The record opens tenderly, with a gospel-toned piano inflating within seconds into a heart-filling power pop testimony to “New Love.” Then an Afro-Latin fulminate of orchestration swoops in to support “Pimple On The Nose,” with the full-on Ronley character emerging – a combination of the unrestrained vocal combustion typical of her live persona with synchro-mesh musical precision. “It’s about something that’s ready to erupt, and you can either wait for it or go for it. But by doing that you realize the risk of making it much worse,” she said.

Switching gears again, the dream-inducing nursery-rhyme cadences of “Big Black Clouds” reverse the flow to a gentle, contemplative assurance that “maybe tomorrow, we’ll find a better way.” By juxtaposing her elastic lyrical tendencies with successively expanding musical moods, Ronley coerces the listener into an attentive state that conforms to the velocity of her conceptual hyperactivity.

“Honestly, it’s all or nothing with me,” she reflected. “Everything around me can be art if I let my mind run amuck. It’s challenging to just let things be, and not be, actively listening and watching and being in the moment. That’s why I love live performance so much. Improv on stage is the only place I seem to be in the now.”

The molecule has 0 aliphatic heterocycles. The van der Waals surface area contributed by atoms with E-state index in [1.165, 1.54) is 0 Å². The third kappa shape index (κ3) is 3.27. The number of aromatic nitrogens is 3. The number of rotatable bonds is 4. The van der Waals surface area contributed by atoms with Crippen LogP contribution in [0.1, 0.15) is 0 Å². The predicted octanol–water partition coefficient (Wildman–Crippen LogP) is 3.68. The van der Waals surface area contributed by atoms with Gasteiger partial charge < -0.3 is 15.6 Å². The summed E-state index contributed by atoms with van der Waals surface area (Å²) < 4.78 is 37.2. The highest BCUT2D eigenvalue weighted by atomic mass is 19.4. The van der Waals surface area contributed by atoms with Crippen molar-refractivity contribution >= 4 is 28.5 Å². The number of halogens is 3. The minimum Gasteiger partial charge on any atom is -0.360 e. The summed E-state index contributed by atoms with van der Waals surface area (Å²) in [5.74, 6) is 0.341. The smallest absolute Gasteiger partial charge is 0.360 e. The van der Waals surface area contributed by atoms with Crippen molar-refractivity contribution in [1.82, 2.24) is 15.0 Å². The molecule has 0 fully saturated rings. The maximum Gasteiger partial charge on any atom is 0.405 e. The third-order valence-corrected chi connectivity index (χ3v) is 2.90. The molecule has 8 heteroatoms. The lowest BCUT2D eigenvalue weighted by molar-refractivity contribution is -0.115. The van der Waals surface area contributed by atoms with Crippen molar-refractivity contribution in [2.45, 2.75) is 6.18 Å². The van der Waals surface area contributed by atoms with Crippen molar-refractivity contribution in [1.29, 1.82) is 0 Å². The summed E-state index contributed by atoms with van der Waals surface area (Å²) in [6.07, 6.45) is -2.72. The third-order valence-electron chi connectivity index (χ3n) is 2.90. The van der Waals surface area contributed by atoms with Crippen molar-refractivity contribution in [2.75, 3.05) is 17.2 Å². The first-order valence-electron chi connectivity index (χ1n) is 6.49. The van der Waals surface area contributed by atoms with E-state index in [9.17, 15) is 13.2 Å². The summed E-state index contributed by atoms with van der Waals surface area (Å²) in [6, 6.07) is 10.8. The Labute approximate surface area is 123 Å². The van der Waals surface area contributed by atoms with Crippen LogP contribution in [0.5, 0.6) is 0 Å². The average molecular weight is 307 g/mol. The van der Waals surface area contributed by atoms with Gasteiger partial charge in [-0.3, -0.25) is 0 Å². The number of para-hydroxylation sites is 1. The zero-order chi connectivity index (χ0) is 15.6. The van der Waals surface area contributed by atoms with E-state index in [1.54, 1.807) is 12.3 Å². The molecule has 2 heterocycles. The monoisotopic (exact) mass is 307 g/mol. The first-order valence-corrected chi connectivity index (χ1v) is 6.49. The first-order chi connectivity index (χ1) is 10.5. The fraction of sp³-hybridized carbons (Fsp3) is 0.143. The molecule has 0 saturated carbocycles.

How does she generate the energy required to maintain that storm of consciousness?

“There can be extremes of energy and extremes of nothingness sometimes too,” she said. “Sometimes I really have no energy at all and will sleep for days on end. Other days, it’s on fire, a sensational burning to create, direct and always to have some creativity on the go. I actually can get quite depressed when I don’t have anything creative in action. Creative blocks come and go, but at least for now I feel that even when I’m blocked or energy-less it’s actually part of a process that’s taking me somewhere. Sometimes. I think that it’s also a blessing to appreciate, and to be able to explore such a variety of different elements of our humanity.”